Phase 1: Looking at Safety
Once laboratory studies show that a new approach has promise, a Phase 1 trial can begin. A Phase 1 trial is the first step in testing a new cancer agent in humans. In these studies, researchers look for the best way to give people the new agent (for example, by pill or by injection), how often it should be given, and what the safest dose is. These studies also include special laboratory tests such as blood tests and biopsies to evaluate how the new agent is working in the body. Phase 1 cancer trials involve small groups of people with cancer.
Phase 2: How Well the New Treatment Works
Phase 2 trials continue to test the safety of the new agent and begin to evaluate how well it works against a specific type of cancer. In these trials, the new agent is given to groups of people with a certain type of cancer or related cancers, using the dosage found to be safe in Phase 1 trials. Phase 2 cancer trials usually have less than 100 participants.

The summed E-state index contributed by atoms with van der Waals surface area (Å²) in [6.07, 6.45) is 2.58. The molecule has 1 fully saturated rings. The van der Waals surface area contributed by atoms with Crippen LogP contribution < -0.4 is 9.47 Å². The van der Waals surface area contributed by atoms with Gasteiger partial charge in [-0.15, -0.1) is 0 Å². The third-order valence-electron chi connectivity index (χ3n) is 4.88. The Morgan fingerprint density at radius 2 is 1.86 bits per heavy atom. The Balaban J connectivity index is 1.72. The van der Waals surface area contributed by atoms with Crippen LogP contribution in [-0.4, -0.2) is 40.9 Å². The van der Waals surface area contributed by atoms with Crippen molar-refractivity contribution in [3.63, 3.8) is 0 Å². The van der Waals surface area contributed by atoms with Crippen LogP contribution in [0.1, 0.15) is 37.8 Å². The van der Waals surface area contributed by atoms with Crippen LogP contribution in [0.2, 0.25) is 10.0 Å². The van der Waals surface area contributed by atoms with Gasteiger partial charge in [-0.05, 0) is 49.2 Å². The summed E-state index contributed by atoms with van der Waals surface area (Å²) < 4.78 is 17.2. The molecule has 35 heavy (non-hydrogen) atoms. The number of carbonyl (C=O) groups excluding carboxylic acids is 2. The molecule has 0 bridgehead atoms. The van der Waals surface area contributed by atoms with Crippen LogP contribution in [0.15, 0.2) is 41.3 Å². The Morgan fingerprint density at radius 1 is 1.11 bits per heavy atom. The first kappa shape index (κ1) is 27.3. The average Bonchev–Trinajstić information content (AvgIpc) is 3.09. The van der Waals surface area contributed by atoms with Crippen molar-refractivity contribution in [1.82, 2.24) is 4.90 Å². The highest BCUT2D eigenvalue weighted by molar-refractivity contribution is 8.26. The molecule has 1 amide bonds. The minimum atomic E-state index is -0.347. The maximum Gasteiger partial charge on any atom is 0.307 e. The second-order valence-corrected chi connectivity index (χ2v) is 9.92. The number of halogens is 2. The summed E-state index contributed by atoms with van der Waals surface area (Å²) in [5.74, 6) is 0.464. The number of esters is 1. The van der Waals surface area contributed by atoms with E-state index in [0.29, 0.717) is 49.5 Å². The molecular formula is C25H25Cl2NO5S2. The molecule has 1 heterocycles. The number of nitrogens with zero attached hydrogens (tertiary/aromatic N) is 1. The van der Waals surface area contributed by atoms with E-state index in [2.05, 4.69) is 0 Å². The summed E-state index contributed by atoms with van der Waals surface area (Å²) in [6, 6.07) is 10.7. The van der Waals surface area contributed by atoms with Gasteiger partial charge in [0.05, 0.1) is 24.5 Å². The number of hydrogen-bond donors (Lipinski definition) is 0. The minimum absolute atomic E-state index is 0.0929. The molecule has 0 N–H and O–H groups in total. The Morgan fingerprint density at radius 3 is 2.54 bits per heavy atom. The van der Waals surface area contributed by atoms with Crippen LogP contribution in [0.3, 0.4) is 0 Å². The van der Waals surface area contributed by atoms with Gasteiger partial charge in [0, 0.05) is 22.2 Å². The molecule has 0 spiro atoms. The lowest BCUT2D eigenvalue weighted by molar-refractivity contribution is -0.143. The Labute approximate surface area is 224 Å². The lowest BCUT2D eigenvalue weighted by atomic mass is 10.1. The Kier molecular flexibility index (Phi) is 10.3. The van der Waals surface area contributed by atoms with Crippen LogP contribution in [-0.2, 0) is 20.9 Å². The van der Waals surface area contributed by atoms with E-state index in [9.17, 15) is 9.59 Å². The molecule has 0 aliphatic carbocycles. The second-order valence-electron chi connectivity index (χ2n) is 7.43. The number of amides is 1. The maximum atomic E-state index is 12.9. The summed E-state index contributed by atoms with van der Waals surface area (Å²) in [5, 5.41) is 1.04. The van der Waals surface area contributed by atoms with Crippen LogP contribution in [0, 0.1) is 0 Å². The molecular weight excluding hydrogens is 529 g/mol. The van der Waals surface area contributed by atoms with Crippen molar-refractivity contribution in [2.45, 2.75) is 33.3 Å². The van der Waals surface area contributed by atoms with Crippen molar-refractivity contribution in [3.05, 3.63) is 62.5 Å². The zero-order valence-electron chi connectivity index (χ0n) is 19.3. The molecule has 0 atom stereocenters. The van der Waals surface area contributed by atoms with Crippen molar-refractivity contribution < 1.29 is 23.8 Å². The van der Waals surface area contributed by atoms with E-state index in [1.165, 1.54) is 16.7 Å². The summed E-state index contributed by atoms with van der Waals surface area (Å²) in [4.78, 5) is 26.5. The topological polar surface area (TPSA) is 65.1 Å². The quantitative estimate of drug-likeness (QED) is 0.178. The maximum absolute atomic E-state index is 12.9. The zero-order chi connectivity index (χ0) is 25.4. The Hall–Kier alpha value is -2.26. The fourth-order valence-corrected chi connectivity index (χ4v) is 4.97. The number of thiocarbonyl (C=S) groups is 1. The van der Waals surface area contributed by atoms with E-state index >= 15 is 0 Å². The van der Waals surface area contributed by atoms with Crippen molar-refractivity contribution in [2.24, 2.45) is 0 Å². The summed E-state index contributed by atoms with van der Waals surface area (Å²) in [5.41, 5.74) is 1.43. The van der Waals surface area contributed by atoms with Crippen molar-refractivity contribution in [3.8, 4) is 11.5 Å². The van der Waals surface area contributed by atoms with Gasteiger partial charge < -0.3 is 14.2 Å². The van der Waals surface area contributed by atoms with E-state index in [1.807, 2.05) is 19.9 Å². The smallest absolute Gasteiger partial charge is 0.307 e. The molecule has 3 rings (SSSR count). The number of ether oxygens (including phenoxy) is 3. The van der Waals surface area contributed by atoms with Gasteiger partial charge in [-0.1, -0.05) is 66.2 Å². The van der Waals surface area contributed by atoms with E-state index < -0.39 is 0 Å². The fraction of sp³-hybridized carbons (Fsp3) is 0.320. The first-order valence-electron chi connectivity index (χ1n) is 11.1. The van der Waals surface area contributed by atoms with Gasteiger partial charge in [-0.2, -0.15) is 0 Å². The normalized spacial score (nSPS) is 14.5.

Phase 3: Comparing a New Treatment to the Standard Treatment
Phase 3 trials focus on learning how a new treatment compares with standard, or the most widely accepted, treatment. Researchers want to learn whether the new treatment is better than, the same as, or worse than the standard treatment.
In Phase 3 trials, participants have an equal chance to be assigned to one of two or more groups (also called “arms”). The process of assigning participants to groups is called randomization.
In a study with two groups:
group 1 gets the standard treatment (control group)
group 2 gets the new treatment being tested (investigational group)
Phase 4: Continuing Evaluation
Phase 4 trials are used to further evaluate the long-term safety and effectiveness of a treatment. Less common than Phase 1, 2, and 3 trials, Phase 4 trials take place after the new treatment has been approved for standard use.